NEWBURYPORT -- Erin Hobbs, a biology and environmental science teacher at Newburyport High School, has recently brought new excitement to her classes with the introduction of an aquaponics system.
In her second year at NHS, Hobbs was eager to spice up the curriculum for her science students after taking part in a place-based education training program led by the Gulf of Maine Institute (GOMI). The Gulf of Maine Institute was founded by John Terry. John Halloran, a former science educator in Newburyport Public Schools, leads the Newburyport GOMI team.
Having spent her undergraduate years studying marine biology and her later years conducting research on shrimp in the Gulf of Maine, Hobbs decided to apply to the Newburyport Education Foundation (NEF) Business Coalition for grant money to fund a sustainable food production system consisting of fish and plants. Known as aquaponics, the practice combines aquaculture (the farming of aquatic organisms) and hydroponics (the cultivation of plants in water). Aquaponics is a way for people around the world to sustainably produce food for them and find work. Aquaponics systems take advantage of the nitrogen cycle, which is a crucial component of the biology and environmental science curricula.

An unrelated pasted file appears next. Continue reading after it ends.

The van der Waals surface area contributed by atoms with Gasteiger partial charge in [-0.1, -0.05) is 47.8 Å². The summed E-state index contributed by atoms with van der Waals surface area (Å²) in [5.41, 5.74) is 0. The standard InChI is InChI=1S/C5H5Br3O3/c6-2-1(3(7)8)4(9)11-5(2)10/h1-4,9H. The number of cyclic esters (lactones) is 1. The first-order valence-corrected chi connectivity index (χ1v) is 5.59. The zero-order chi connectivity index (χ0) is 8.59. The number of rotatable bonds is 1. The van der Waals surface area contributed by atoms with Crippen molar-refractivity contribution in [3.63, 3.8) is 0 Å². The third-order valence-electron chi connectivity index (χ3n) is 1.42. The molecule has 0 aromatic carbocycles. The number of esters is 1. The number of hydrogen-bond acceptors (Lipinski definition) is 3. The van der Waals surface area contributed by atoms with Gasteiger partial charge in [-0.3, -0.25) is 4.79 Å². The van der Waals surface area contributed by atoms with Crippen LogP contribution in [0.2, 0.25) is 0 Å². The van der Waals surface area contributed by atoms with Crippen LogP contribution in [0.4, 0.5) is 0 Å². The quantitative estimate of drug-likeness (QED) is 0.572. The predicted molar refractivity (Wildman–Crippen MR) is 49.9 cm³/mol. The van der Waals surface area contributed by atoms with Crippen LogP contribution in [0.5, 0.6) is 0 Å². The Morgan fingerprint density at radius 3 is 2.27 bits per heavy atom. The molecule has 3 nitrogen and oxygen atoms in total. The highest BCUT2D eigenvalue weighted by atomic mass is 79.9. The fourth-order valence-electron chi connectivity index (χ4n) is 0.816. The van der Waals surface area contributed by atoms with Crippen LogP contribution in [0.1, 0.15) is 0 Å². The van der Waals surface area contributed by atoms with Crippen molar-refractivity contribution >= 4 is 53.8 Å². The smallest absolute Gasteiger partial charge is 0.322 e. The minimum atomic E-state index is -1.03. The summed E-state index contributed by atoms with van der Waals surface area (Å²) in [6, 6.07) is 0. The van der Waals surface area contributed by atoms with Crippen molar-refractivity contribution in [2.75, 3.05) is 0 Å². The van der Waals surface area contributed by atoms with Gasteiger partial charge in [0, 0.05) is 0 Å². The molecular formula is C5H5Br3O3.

Thanks to the grant awarded by the NEF Business Coalition, Hobbs set out to build the system. Her freshman biology students volunteered after school to help construct the system, which consists of a 100 gallon tank for fish and two grow-out beds filled with clay pellets for plants. Chard, basil, bok choy, and lettuce are among the plants growing, all without the use of added chemicals or pesticides. The fish (32 tilapia) in the tank release ammonia, which is converted into nitrates and nitrites by bacteria. The plants in the grow-out beds then absorb the nitrites and nitrates from the tank, and the cycle continues. As a result, they produce no nutrient-rich effluent that can damage aquatic ecosystems.